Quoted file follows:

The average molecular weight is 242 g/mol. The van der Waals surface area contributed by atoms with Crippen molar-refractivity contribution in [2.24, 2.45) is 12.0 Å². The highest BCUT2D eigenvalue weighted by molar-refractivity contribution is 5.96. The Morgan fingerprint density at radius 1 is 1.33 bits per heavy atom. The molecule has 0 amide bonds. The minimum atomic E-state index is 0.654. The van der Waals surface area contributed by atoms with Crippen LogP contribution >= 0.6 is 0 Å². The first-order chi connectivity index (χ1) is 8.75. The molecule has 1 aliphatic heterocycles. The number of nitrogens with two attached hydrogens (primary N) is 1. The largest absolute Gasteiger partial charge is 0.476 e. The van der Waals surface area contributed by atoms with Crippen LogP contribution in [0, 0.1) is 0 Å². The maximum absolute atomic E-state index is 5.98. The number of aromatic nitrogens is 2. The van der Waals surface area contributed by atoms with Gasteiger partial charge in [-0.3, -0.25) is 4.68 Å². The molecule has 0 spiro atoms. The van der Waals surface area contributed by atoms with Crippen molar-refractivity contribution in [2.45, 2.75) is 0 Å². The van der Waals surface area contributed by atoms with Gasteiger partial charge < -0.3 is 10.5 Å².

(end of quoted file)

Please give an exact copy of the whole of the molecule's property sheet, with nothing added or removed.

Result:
The average molecular weight is 242 g/mol. The van der Waals surface area contributed by atoms with Crippen molar-refractivity contribution in [2.24, 2.45) is 12.0 Å². The highest BCUT2D eigenvalue weighted by molar-refractivity contribution is 5.96. The Morgan fingerprint density at radius 1 is 1.33 bits per heavy atom. The molecule has 0 amide bonds. The minimum atomic E-state index is 0.654. The van der Waals surface area contributed by atoms with Crippen LogP contribution >= 0.6 is 0 Å². The first-order chi connectivity index (χ1) is 8.75. The molecule has 1 aliphatic heterocycles. The number of nitrogens with two attached hydrogens (primary N) is 1. The largest absolute Gasteiger partial charge is 0.476 e. The van der Waals surface area contributed by atoms with Crippen LogP contribution in [0, 0.1) is 0 Å². The maximum absolute atomic E-state index is 5.98. The number of aromatic nitrogens is 2. The van der Waals surface area contributed by atoms with Gasteiger partial charge in [-0.3, -0.25) is 4.68 Å². The molecule has 0 spiro atoms. The van der Waals surface area contributed by atoms with Crippen molar-refractivity contribution in [2.45, 2.75) is 0 Å². The van der Waals surface area contributed by atoms with Gasteiger partial charge < -0.3 is 10.5 Å².